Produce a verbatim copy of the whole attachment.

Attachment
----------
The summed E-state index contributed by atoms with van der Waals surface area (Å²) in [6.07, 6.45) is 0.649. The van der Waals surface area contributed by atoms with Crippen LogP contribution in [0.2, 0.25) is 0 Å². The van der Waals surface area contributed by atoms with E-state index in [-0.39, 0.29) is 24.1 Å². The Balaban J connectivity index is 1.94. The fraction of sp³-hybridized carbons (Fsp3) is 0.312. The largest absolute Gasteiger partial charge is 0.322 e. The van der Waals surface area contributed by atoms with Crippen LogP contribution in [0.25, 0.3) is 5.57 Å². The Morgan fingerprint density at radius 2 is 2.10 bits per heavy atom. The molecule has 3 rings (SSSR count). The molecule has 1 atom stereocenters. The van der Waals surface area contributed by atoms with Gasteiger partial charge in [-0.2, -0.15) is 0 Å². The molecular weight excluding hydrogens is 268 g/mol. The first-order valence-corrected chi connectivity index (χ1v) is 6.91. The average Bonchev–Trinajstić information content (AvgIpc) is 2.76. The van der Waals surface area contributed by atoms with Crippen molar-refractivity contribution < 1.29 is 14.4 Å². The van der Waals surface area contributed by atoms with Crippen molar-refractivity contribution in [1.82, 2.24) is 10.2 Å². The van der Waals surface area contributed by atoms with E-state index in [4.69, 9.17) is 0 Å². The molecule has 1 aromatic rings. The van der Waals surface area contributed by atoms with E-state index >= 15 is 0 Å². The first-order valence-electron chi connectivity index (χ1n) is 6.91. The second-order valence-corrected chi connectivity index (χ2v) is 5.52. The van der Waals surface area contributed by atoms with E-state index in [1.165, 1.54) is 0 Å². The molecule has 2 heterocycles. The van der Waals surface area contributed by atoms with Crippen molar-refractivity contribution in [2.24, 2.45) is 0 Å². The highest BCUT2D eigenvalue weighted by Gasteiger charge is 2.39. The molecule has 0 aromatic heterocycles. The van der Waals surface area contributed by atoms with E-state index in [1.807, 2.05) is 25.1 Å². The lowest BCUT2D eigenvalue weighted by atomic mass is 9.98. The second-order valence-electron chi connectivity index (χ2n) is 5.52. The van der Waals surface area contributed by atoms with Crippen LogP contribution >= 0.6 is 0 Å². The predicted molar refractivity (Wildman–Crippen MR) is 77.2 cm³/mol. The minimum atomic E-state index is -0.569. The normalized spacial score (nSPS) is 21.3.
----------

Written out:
The summed E-state index contributed by atoms with van der Waals surface area (Å²) in [6.07, 6.45) is 0.649. The van der Waals surface area contributed by atoms with Crippen LogP contribution in [0.2, 0.25) is 0 Å². The van der Waals surface area contributed by atoms with E-state index in [-0.39, 0.29) is 24.1 Å². The Balaban J connectivity index is 1.94. The fraction of sp³-hybridized carbons (Fsp3) is 0.312. The largest absolute Gasteiger partial charge is 0.322 e. The van der Waals surface area contributed by atoms with Crippen LogP contribution in [0.25, 0.3) is 5.57 Å². The Morgan fingerprint density at radius 2 is 2.10 bits per heavy atom. The molecule has 3 rings (SSSR count). The molecule has 1 atom stereocenters. The van der Waals surface area contributed by atoms with Gasteiger partial charge in [-0.2, -0.15) is 0 Å². The molecular weight excluding hydrogens is 268 g/mol. The first-order valence-corrected chi connectivity index (χ1v) is 6.91. The average Bonchev–Trinajstić information content (AvgIpc) is 2.76. The van der Waals surface area contributed by atoms with Crippen molar-refractivity contribution < 1.29 is 14.4 Å². The van der Waals surface area contributed by atoms with Crippen molar-refractivity contribution in [1.82, 2.24) is 10.2 Å². The van der Waals surface area contributed by atoms with E-state index in [4.69, 9.17) is 0 Å². The molecule has 1 aromatic rings. The van der Waals surface area contributed by atoms with E-state index >= 15 is 0 Å². The first-order valence-electron chi connectivity index (χ1n) is 6.91. The second-order valence-corrected chi connectivity index (χ2v) is 5.52. The van der Waals surface area contributed by atoms with E-state index in [1.165, 1.54) is 0 Å². The molecule has 2 heterocycles. The van der Waals surface area contributed by atoms with Crippen molar-refractivity contribution in [2.24, 2.45) is 0 Å². The highest BCUT2D eigenvalue weighted by Gasteiger charge is 2.39. The molecule has 0 aromatic heterocycles. The van der Waals surface area contributed by atoms with E-state index in [1.807, 2.05) is 25.1 Å². The lowest BCUT2D eigenvalue weighted by atomic mass is 9.98. The second-order valence-electron chi connectivity index (χ2n) is 5.52. The van der Waals surface area contributed by atoms with Crippen LogP contribution >= 0.6 is 0 Å². The predicted molar refractivity (Wildman–Crippen MR) is 77.2 cm³/mol. The minimum atomic E-state index is -0.569. The normalized spacial score (nSPS) is 21.3.